I get more excited about going out and eating Chinese food, because I’ve never been to China and I don’t have anything to base it off of. My favorites are Schezuan places.

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Q. Which Chinese places do you love?

A. Spicy and Tasty in Flushing off Main Street. Spicy and it’s good.

Grand Sichuan, all their locations.

I like Peking Duck House in Chinatown, for the peking duck really.

Phoenix Garden in Midtown, which is BYOB, and really good. It’s Cantonese food and it’s not about the decor. I like their Salt and Pepper Shrimp, which is pretty good. I like getting them with the shells on, but I know that freaks people out.

Shun Lee Palace, which is high-end Chinese and they do a nice job.

[See details.]

Q. What other New York spots do you like to go to?

A. Dovetail and annisa. I love them both for the same reason. The food is executed perfectly, the service is always great, and the rooms are beautiful. Everything is very focused and well thought out. Both conceived excellently.

At annisa, I had boiled peanuts in a composed dish for the first time, which I thought were really cool.

At Dovetail, I don’t think there is anything going better right now than the Monday night Veggie Night over there. It makes you think about food differently.

For Italian, I really enjoy Lupa.

For Japanese and sushi, I love 15 East. The sushi is awesome and it’s one of the few Japanese places where I really enjoy the cooked dishes. They have a duck soba dish with scallions that’s really out of control. But it’s not cheap.

[See details.]

Q. How about for affordable Japanese?

A. Kanoyama: the guy opened it and went back to Japan and left it to his students and they do a really nice job.

[See details.]

Q. Off the beaten track places?

A. Steinhof in Park Slope. They have great wiener schnitzel and spaetzle.

[See details.]


Q. Your wife is from Atlanta, any new places from your visits to Georgia?

A. I recently ate at Miller’s Union, which was awesome. Market driven, very hearty, meat-focused, not a lot of fish on the menu. Food was very good.

I still like Colonnade for chicken fried steak.

Bacchanalia. It’s probably my favorite restaurant in town. It’s a special occasion restaurant, it’s very expensive and it’s really nice.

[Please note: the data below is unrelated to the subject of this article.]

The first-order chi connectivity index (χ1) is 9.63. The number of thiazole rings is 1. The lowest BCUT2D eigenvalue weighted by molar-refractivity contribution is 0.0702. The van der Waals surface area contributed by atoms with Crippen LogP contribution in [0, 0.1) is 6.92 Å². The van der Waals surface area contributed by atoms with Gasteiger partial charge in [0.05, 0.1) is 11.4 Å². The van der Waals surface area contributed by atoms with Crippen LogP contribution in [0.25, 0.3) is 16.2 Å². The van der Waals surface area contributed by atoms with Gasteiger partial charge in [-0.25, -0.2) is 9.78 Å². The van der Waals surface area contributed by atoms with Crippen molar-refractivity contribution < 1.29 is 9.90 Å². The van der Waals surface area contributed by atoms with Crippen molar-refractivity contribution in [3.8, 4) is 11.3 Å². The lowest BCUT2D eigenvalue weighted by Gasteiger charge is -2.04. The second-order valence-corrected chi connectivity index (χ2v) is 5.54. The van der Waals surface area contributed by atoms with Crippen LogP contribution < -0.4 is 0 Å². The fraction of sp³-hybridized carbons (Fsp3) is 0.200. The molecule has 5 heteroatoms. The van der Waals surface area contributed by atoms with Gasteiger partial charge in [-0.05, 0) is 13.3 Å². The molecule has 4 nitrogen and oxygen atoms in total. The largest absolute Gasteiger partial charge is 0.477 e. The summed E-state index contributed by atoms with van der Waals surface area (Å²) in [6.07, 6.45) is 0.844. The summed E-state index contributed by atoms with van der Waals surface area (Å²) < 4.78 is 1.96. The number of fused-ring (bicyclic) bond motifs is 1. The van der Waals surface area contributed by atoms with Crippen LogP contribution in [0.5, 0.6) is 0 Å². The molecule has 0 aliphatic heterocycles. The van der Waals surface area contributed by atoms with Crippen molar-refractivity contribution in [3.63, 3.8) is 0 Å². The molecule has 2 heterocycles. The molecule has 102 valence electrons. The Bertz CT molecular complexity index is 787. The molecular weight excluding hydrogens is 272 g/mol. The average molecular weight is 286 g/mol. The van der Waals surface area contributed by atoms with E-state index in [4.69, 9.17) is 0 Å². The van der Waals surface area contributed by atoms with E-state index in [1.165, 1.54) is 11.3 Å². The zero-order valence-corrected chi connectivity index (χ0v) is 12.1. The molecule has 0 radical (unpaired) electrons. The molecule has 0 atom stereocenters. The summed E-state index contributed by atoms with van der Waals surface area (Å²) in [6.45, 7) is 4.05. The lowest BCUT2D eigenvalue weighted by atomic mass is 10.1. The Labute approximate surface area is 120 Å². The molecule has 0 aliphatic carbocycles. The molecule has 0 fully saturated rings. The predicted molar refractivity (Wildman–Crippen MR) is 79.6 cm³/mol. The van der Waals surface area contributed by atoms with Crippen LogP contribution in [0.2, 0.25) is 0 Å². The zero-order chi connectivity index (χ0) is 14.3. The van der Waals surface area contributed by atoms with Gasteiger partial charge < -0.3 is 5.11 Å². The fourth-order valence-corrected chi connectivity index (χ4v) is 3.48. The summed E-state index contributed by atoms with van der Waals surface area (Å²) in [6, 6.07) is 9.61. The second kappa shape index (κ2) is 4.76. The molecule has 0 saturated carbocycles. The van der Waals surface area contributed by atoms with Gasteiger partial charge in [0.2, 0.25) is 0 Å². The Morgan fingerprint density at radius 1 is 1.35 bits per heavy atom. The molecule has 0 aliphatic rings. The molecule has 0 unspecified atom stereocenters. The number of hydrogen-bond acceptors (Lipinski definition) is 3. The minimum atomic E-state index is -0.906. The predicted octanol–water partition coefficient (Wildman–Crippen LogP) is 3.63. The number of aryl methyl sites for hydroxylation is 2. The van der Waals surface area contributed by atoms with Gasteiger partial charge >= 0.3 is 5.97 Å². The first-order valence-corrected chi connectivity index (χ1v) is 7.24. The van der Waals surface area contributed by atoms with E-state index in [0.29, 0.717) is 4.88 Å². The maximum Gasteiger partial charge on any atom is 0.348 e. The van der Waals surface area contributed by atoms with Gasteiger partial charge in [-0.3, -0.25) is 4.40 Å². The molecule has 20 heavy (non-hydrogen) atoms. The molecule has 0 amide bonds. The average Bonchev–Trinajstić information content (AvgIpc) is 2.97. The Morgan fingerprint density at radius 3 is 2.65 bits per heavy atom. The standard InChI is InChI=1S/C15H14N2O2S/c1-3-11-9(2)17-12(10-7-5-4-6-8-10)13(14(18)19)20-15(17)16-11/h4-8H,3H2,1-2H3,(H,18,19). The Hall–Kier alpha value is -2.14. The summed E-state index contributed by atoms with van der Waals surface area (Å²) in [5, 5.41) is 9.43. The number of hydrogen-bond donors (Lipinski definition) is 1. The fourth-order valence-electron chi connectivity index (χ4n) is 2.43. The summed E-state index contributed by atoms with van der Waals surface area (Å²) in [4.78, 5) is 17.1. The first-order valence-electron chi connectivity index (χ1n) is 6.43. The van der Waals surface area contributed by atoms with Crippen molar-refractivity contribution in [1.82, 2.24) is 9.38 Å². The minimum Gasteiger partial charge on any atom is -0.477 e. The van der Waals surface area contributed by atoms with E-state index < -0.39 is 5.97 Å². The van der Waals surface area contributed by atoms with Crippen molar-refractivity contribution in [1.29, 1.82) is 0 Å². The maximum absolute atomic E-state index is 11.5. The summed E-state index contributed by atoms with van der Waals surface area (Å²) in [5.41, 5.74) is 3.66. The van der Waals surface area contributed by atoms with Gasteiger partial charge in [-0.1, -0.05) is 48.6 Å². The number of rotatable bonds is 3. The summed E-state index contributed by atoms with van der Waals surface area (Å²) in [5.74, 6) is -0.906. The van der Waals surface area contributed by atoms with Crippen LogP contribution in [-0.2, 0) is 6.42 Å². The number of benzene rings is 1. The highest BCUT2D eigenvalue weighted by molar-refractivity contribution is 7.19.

In Northern Georgia, about an hour’s drive from Buckhead, is Poole’s Barbecue. Probably the best barbecue I’ve ever eaten. You pay like $5 or $10 and you get a pig and you write your name on the pig. So there is a huge mound outside of the restaurant with different people’s pigs. Not live pigs! Something you push into the ground like a stand.

[See details.]


Q. You’ve been to Thailand, if you were to go back... what specific places would you go to eat at (that we can also visit) and what to order?

A. In Bangkok there is a restaurant that I like that I went both times to and it’s called Poonsin Restaurant. The food was very good and it’s where I had Mango Sticky Rice for the first time ever. It was just one of those things, the ingredients are so simple and so many places do it, but it was just executed perfectly.

[See details.]


Q. You recently honeymooned in Italy... any great restaurants that you discovered?

A. Taverna Paradiso, in Trapani in Sicily, incredible pastas. I had a sea urchin pasta and a pink prawn pasta with leeks, both of them were crazy.

Marmoreo during the day it’s a fish market, and whatever doesn’t get sold, they do a tasting menu at night.

[See details.]


Q. Are there any great Thai beverages that should be on our radar and what do you love about them?

A. I really enjoy drinking Mekhong, even though it’s a little rough. It’s very rum-ish and it has some of the characteristics of whisky. It’s a little sweet like rum is, and it’s a pretty bad hangover!

We use it in a cocktail called the Sohm & Khing. We take the Mekhong and infuse it with ginger and let that hang for a little bit. It’s pretty good. We add Domaine de Canton, which is like a ginger liqueur, Aperol, grapefruit bitters and finish with bitter lemon soda. It’s a good drink.

[See details.]


Details of Harold Dieterle’s recommendations on where to eat in New York, Brooklyn, Queens, Atlanta, Italy, and Bangkok.


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West Village


469 6th Avenue

New York, NY 10011

T: 212.675.4295 (make a reservation)




Mon - Thu: 5:30pm - 11pm

Fri - Sat: 5:30pm - 11:30pm

Sun: 5pm - 10pm


Greenwich Village

American/ Asian

9 Jones Street

New York, NY 10014

T: 212.929.6868 (make a reservation)




Mon - Thu: 5:30pm - 11pm

Fri- Sat: 5:30pm - 11:30pm

Sun: 5pm - 10pm

Sat- Sun: 11am - 2:30pm


Recommended By

- Chef Joey Campanaro (Little Owl in New York, NY)

- Chef Hadley Schmitt (Northern Spy Food Co. in New York, NY)


Harold Dieterle’s recommendations on where to eat in New York, Brooklyn, Queens, Atlanta, Italy, and Bangkok.